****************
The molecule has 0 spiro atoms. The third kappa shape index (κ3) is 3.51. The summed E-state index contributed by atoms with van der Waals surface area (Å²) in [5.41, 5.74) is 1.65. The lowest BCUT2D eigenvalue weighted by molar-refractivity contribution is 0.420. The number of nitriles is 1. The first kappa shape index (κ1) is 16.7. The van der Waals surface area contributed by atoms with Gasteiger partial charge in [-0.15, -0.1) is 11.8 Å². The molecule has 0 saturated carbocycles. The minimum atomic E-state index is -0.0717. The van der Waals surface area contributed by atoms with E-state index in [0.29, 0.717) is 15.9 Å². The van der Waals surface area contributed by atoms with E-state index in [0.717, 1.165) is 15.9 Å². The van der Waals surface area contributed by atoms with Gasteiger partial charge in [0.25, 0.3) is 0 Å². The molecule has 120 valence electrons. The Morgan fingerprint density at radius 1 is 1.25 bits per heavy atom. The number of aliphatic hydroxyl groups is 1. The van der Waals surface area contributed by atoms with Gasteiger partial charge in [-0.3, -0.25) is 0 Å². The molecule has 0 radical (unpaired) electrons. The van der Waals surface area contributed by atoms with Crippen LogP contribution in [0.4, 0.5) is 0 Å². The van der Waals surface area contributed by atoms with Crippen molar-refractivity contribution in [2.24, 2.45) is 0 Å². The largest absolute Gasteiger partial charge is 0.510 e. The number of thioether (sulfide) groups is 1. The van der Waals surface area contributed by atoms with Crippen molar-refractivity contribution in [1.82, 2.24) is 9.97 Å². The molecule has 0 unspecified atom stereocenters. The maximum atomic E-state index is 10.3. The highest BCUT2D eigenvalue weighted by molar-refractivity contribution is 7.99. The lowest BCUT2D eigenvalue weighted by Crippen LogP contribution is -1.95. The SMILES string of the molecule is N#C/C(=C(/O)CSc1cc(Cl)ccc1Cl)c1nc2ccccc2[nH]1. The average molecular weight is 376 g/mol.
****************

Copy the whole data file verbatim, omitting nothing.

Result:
The molecule has 0 spiro atoms. The third kappa shape index (κ3) is 3.51. The summed E-state index contributed by atoms with van der Waals surface area (Å²) in [5.41, 5.74) is 1.65. The lowest BCUT2D eigenvalue weighted by molar-refractivity contribution is 0.420. The number of nitriles is 1. The first kappa shape index (κ1) is 16.7. The van der Waals surface area contributed by atoms with Gasteiger partial charge in [-0.15, -0.1) is 11.8 Å². The molecule has 0 saturated carbocycles. The minimum atomic E-state index is -0.0717. The van der Waals surface area contributed by atoms with E-state index in [0.29, 0.717) is 15.9 Å². The van der Waals surface area contributed by atoms with E-state index in [0.717, 1.165) is 15.9 Å². The van der Waals surface area contributed by atoms with Gasteiger partial charge in [0.25, 0.3) is 0 Å². The molecule has 120 valence electrons. The Morgan fingerprint density at radius 1 is 1.25 bits per heavy atom. The number of aliphatic hydroxyl groups is 1. The van der Waals surface area contributed by atoms with Gasteiger partial charge in [-0.3, -0.25) is 0 Å². The molecule has 0 radical (unpaired) electrons. The van der Waals surface area contributed by atoms with Crippen LogP contribution in [0.4, 0.5) is 0 Å². The van der Waals surface area contributed by atoms with Crippen molar-refractivity contribution in [2.24, 2.45) is 0 Å². The largest absolute Gasteiger partial charge is 0.510 e. The number of thioether (sulfide) groups is 1. The van der Waals surface area contributed by atoms with Crippen molar-refractivity contribution in [1.82, 2.24) is 9.97 Å². The molecule has 0 unspecified atom stereocenters. The maximum atomic E-state index is 10.3. The highest BCUT2D eigenvalue weighted by molar-refractivity contribution is 7.99. The lowest BCUT2D eigenvalue weighted by Crippen LogP contribution is -1.95. The SMILES string of the molecule is N#C/C(=C(/O)CSc1cc(Cl)ccc1Cl)c1nc2ccccc2[nH]1. The average molecular weight is 376 g/mol.